Jurisdictional Concerns in the Settlement of Environmental Disputes under the WTO Regime

Divya Sharma
Assistant Professor
Andaman Law College, Port Blair
Andaman and Nicobar Islands, India

Volume I, Issue V, 2018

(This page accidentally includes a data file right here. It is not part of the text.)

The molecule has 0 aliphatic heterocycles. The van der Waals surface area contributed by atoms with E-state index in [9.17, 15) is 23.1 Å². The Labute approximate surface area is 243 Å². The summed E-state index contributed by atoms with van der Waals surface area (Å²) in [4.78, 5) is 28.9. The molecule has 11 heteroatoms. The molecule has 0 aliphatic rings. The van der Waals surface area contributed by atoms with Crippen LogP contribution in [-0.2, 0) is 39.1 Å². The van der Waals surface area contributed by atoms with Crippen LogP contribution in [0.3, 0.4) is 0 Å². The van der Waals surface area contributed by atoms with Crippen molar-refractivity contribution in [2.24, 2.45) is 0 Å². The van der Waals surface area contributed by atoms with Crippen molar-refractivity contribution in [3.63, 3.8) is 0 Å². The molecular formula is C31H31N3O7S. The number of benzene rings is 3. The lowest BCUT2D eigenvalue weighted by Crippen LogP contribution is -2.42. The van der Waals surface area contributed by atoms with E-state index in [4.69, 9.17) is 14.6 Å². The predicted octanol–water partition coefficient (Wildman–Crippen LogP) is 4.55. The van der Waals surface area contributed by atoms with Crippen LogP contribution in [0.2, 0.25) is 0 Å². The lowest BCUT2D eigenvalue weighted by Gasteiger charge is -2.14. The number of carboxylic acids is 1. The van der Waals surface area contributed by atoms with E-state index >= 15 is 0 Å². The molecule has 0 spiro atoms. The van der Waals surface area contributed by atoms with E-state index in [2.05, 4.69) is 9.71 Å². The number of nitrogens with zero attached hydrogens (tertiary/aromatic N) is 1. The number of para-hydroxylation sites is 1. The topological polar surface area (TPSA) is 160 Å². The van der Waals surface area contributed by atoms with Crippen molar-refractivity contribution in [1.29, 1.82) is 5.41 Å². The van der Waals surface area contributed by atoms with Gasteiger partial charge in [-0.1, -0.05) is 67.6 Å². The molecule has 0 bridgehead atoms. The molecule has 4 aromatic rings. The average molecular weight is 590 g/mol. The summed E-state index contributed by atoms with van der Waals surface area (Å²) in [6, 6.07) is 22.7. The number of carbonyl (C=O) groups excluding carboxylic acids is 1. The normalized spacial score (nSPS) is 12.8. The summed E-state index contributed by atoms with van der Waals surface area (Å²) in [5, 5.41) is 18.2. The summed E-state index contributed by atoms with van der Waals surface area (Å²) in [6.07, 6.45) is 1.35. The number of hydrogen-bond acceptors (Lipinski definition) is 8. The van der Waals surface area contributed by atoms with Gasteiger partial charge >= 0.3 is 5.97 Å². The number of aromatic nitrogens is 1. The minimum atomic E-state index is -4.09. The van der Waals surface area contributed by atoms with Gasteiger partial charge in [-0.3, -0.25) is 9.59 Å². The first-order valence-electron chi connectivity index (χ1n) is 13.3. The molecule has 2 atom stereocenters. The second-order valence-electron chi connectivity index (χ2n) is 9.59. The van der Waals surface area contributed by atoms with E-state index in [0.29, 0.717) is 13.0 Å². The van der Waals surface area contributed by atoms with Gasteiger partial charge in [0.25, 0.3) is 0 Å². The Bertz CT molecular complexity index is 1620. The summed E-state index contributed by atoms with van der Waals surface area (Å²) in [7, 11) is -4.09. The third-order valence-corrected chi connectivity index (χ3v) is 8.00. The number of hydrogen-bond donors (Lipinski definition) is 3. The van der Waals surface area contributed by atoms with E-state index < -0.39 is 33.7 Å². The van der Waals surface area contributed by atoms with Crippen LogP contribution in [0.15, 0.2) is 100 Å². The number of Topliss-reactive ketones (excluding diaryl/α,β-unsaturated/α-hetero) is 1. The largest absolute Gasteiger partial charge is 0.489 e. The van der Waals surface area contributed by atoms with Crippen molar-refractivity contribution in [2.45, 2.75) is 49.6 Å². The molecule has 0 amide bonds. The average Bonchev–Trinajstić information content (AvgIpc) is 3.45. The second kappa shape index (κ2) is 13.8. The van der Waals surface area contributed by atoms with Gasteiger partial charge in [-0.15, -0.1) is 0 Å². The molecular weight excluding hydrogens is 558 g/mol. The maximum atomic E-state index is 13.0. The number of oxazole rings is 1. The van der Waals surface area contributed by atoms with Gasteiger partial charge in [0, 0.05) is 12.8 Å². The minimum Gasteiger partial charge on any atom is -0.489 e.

The WTO has been playing a major role in international environmental law through its dispute resolution system, since the days of the GATT, 1994. At the Uruguay Round 1994, trade and environment were highly sensitive topics for the international trade regime. Thus, the WTO dispute settlement mechanism has subsequently become the most important international forum for settling disputes relating to trade and environment. Subsequently, the trade and environment controversy has generated several challenges to the competency of the WTO dispute settlement system, and continues to do so. As a result, there is a need to examine the current status of the WTO dispute settlement system in relation to whether it has jurisdiction to try trade-related environmental disputes or not. The following research paper delves into this issue and attempts to explore with regard to the matters concerning the ongoing disputes of trade and environment. It further touches upon the first Tuna-Dolphin case followed by the Shrimp-Turtle case that has drawn the attention of environmental activists to the working of the WTO dispute system from the environmental perspective that revealed a substantive bias and institutional discrepancy in favor of free trade in order to determine its suitability for dealing with environmental concerns and how far the WTO dispute settlement body is justifiable in interpreting the term “exhaustible natural resources” under Article XX (g) were challenged. This research paper further highlights the ongoing argument that while the WTO dispute settlement body has compulsory and exclusive jurisdiction in the field of WTO law, still its competence to apply other rules of international law is questioned. This also addresses the loopholes of the WTO dispute settlement mechanism for being inappropriately structured to address environmental disputes. This paper further emphasizes on the growing concerns as to the combination of a strong judicial system and reliance on panel and Appellate body decision which draws the attention of the environmentalists to think upon the justifiability of the WTO dispute settlement system and the safeguards that exist in the WTO along with the decisions that have already been made under the DSU so one-sided in their conclusions. The answers to these questions are very complex, thus require an examination of the general means with which the WTO interacts the environment. Hence, the real concern of the research paper is focused on the interaction between trade and environment and its current status, especially in relation to the operations of the dispute settlement system of the WTO.


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